While many people are hungry for specific Boolean search strings to copy and paste and for search tools that make searching for people “easier” and even “do the thinking for you,” there simply is nothing that can come remotely close to what you can do when you think properly and ask the right questions.
That’s right – the most powerful thing you can incorporate into your people search efforts isn’t Boolean logic, a search “hack,” Chrome extension, search aggregator, semantic search solution or anything you can buy – it’s your brain. Your level of understanding of and appreciation for the unique challenges posed by human capital data in any form (social media profiles, resumes, etc.) directly correlates to your ability to extract value from any data source. The same is true of the thought processes you apply before and during your search efforts.
A little over a year ago, I presented for the 3rd time at LinkedIn’s Talent Connect event in London, and I spoke about how to leverage LinkedIn’s massive stockpile of human capital data for sourcing and recruiting. LinkedIn recorded the session and uploaded the video to YouTube, and I recently noticed the video had over 65,000 views. Now, while that is puny in comparison to the nearly 1B views Adele’s Hello video has racked up, I was surprised to see so many views given the niche content.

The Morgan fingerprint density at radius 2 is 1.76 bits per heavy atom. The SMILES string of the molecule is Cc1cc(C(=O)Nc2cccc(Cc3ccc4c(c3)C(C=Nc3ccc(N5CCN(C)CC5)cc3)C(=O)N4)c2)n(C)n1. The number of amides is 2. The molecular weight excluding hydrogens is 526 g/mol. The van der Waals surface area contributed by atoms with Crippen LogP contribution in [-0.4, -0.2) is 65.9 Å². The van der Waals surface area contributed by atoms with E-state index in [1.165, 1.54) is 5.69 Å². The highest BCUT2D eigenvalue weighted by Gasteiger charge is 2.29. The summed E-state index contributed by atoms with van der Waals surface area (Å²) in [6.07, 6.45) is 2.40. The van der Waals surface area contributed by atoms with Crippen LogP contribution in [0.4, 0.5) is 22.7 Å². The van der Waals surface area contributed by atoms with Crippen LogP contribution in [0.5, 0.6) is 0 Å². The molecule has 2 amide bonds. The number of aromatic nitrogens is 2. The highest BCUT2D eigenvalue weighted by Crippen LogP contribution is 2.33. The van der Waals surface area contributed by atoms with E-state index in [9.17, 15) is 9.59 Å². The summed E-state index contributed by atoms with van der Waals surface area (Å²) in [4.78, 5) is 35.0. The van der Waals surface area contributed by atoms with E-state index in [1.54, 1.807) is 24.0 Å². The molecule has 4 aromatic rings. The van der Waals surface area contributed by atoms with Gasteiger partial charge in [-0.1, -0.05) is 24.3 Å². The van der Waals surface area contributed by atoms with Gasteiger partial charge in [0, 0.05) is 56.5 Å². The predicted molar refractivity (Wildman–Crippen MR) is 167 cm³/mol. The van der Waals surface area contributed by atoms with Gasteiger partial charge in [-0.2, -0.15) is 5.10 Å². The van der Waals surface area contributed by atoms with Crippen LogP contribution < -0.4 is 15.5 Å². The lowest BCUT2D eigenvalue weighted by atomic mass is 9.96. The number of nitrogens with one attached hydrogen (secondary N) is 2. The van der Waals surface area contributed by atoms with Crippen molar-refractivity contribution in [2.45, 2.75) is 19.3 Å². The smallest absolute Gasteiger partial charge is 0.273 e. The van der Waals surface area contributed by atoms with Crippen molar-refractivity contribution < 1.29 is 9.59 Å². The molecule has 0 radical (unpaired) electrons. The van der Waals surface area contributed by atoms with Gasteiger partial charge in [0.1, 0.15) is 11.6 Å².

Although the source of human capital data that I focus on in the video happens to be LinkedIn, practically everything I talk about is equally applicable to any source you can use to find people to recruit.
So, if you use any source of human capital data to find and recruit people (e.g., your ATS/CRM, resume databases, LinkedIn, Google, Facebook, Github, etc.) and you really want to understand how to best approach your talent sourcing efforts, I recommend watching this video when you have the time.
Enjoy, and feel free to let me know your thoughts!